Wednesday, 27 January 2021

That's The Way To Do It (2)

 But First ...


... confirmation that the |Go North West livery "tease" is indeed for service 41. Also confirmed is that the buses were previously branded Crusader with Go North East.

Snow ...

... at Derby above and on the Kyle of Lochalsh line below.

Whoops ...

The above picture appeared on line and in Kent local papers. It shows a car abandoned on the electrified railway line "near Stone Crossing station". No one was injured and a man was subsequently arrested and charged.

No one has explained how the car got on the line. The old gated crossing on Church Hill ...
... which was the access to the platforms, has been barred completely.
Entry/exit for the platforms is via a ramped access footbridge ...
... of substantial proportions.
All other roads nearby are either over- or under-bridged.

The newspaper articles don't say how he got there or how far along the track he had driven before realising that he was trapped.

The press suggest, helpfully, that doing something like this is not a good idea.

Stone Crossing (near the Dartford Bridge cum Tunnel) ...
... is not the most lavishly equipped of stations.
It does, however, have (still?) the most ridiculously quaint ticket office.
Stone Crossing enjoys a train every 15 minutes, two of them being the Thameslink half hourly service to Rainham. The other two are South Eastern services from Charing Cross to Gravesend.
Well worth a visit as part of a Kent exploration, but not the way chummy did it last Saturday night!

That's The Way To Do It - Livery
We have already learned (there will be a test next week) that fbb's fake pre-war tank wagon was never based on anything the ran on the big-train tracks. Wagons carrying petrol were required to be painted buff with a broad red stripe.
Wagons carrying less volatile fuels were supposed to be painted a terra cotta color, which explains this preserved Royal Daylight wagon ...
... and the Peco model. 
It seems that this was never fully enforced, but Hornby Dublo interpreted this as bright red for the kiddies.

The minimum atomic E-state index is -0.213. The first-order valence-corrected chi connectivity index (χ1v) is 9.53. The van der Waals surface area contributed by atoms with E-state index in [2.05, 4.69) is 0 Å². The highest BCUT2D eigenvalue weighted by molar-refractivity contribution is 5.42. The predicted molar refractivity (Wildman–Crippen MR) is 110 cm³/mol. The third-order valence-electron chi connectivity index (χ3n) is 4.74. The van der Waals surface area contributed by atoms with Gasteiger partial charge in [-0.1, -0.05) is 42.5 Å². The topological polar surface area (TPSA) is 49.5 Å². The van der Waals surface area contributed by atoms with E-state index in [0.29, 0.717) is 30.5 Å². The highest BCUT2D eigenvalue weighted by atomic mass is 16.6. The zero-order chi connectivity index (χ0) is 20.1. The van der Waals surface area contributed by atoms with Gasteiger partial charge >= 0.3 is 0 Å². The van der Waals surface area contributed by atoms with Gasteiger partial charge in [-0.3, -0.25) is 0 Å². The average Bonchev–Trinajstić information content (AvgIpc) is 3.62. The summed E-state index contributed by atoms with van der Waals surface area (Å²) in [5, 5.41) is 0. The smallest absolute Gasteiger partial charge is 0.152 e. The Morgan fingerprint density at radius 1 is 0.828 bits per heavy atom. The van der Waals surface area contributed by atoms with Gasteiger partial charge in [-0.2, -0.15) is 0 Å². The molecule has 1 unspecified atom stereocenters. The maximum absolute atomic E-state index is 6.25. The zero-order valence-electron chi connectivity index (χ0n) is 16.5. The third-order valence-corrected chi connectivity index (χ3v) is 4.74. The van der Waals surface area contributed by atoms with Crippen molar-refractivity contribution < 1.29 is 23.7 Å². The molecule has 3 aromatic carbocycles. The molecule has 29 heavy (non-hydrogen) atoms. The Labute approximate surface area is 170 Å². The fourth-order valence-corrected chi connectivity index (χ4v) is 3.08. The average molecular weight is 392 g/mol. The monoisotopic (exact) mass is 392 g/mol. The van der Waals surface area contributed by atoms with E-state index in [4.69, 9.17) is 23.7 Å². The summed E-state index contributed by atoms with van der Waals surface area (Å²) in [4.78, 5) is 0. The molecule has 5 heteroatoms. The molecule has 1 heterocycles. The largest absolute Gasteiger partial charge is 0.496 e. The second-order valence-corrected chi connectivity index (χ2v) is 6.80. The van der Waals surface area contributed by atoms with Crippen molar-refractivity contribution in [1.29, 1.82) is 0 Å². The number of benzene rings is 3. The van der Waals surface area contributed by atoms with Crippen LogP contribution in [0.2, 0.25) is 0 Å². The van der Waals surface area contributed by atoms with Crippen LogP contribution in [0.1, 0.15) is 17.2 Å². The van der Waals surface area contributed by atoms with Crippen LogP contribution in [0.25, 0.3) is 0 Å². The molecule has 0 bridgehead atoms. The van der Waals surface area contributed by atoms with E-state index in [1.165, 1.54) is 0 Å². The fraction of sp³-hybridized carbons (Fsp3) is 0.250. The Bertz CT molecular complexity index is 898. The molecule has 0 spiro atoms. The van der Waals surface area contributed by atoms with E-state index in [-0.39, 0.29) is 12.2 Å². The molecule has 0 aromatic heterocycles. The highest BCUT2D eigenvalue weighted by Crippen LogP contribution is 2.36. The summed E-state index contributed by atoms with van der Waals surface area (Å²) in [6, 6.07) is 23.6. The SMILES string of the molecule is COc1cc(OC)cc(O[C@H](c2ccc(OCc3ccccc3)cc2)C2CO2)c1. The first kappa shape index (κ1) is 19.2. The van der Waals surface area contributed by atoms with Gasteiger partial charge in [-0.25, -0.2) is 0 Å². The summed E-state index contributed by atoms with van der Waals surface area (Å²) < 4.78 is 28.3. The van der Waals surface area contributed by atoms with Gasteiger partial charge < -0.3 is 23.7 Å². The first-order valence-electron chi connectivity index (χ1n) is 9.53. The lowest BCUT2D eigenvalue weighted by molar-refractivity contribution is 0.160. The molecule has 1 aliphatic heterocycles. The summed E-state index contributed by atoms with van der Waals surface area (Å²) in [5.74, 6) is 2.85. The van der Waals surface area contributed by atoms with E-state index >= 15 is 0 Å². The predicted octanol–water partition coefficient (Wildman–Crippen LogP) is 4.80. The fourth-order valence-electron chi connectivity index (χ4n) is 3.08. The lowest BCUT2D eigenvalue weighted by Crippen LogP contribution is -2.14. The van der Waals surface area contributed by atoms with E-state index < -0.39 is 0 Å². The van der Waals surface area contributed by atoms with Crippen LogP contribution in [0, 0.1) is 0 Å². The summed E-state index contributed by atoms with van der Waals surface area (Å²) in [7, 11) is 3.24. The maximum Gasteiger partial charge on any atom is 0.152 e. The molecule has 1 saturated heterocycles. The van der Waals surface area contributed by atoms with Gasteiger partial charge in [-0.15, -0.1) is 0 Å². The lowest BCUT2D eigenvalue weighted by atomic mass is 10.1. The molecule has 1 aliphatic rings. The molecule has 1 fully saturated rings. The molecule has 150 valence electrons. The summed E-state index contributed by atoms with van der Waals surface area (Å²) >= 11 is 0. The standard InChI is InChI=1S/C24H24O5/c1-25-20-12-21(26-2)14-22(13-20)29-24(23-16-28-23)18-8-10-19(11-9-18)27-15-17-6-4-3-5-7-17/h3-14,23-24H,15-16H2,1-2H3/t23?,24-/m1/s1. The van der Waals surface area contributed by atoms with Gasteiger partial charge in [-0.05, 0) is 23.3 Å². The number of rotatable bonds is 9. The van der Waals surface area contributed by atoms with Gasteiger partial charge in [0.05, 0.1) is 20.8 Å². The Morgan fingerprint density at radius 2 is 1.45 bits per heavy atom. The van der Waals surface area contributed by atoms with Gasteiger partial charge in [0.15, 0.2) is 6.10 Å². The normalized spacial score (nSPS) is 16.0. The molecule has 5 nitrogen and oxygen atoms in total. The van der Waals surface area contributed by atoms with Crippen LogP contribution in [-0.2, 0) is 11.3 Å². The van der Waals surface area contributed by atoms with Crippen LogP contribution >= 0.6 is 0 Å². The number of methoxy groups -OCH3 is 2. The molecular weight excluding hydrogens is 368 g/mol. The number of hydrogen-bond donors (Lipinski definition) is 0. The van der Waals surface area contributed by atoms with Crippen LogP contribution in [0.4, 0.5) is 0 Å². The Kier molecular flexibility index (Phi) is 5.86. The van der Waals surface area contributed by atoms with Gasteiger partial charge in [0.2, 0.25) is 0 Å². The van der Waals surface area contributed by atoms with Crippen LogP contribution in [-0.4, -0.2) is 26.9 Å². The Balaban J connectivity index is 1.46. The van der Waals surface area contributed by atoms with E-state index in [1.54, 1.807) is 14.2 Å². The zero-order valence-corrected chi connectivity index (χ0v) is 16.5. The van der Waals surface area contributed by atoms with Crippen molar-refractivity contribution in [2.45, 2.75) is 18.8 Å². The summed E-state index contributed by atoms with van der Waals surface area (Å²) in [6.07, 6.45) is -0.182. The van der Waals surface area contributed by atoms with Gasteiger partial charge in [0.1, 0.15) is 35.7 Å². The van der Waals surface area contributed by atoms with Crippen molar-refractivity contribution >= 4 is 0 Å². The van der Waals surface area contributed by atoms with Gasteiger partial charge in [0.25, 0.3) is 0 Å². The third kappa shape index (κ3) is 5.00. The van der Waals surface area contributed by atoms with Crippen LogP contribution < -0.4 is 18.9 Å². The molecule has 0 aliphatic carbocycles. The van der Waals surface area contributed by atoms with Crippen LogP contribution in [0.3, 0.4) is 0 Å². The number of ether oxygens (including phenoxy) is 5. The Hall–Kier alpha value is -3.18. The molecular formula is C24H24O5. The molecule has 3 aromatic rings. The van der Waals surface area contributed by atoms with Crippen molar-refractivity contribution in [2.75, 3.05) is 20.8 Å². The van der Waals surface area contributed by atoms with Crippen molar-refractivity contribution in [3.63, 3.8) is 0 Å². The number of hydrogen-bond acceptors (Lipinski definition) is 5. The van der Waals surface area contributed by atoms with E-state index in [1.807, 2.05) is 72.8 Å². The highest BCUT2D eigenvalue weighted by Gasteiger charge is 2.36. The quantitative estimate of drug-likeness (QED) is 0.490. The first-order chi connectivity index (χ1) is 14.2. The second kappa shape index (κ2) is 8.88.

It would seem that, for the less dangerous products, more latitude was allowed so that companies could advertise their wares by using company colours. 

Immediately pre- and post-WW2 the light, dangerous fuel tankers became aluminium or grey ...
... while vehicles for the "heavy" oils were black.
This was a sensible decision as spills and dribbles meant that any bright colour would soon become a sort of mud grey-brown and less than ideal for advertising purposes.

So, fbb's black Royal Daylight wagon in black ...
... probably represents a later model. To confuse the issue still further, all tank wagons were taken under state control "for the duration" and painted mud-grey to offer an element of camouflage.
Although there were thousands of grey "Pool" petrol wagons, and they hung around for years after the war, there have been very few models. This was a short-run product similar to the real wagon above, from Bachmann.
Note that the real wagon is saddle mounted, the model has its lengthwise cradle. fbb could own that model for £21,95 plus postage, but he won't as he already has that type in another livery.

It was not long, however, before keeping tank wagons clean went to the bottom of the list. Within a few months of delivery they all became very mucky.
Of course, you can buy your models ready sullied!
It must be fun to sort out all the possible combinations if you are trying to build a model railway for a particular set of dates.

And a word about price. In 1939 the Hornby Dublo tank wagon cost  2/6 ...
... which is twelve and a half pence in modern money. £1 in 1939 would be approx £69 today. So multiply pence in 1939 by 69 and you get the equivalent Hornby Dublo price for today. Answer £8.63!

The Oxford wagon examined yesterday sells for £18.95!
It is somewhat more detailed but it wouldn't last long if played with on the carpet.

The dis-assembling of a Hornby Dublo tank wagon is postponed.

 Next It's All On-Line blog : Thursday 28th January 

1 comment:

  1. In fairness to the popular press, none of the tweets from Network Rail and BTP made it clear that the Stone Crossing in question was not the station near Dartford, but the level crossing at Stone between Teynham and Faversham, which bears the same name. Unfortunately, not unlike parts of the bus industry, local journalists now have huge geographic areas to cover, use Twitter as a news-gathering source, and no longer know their "local" patch to the level of detail that would have located the crossing correctly.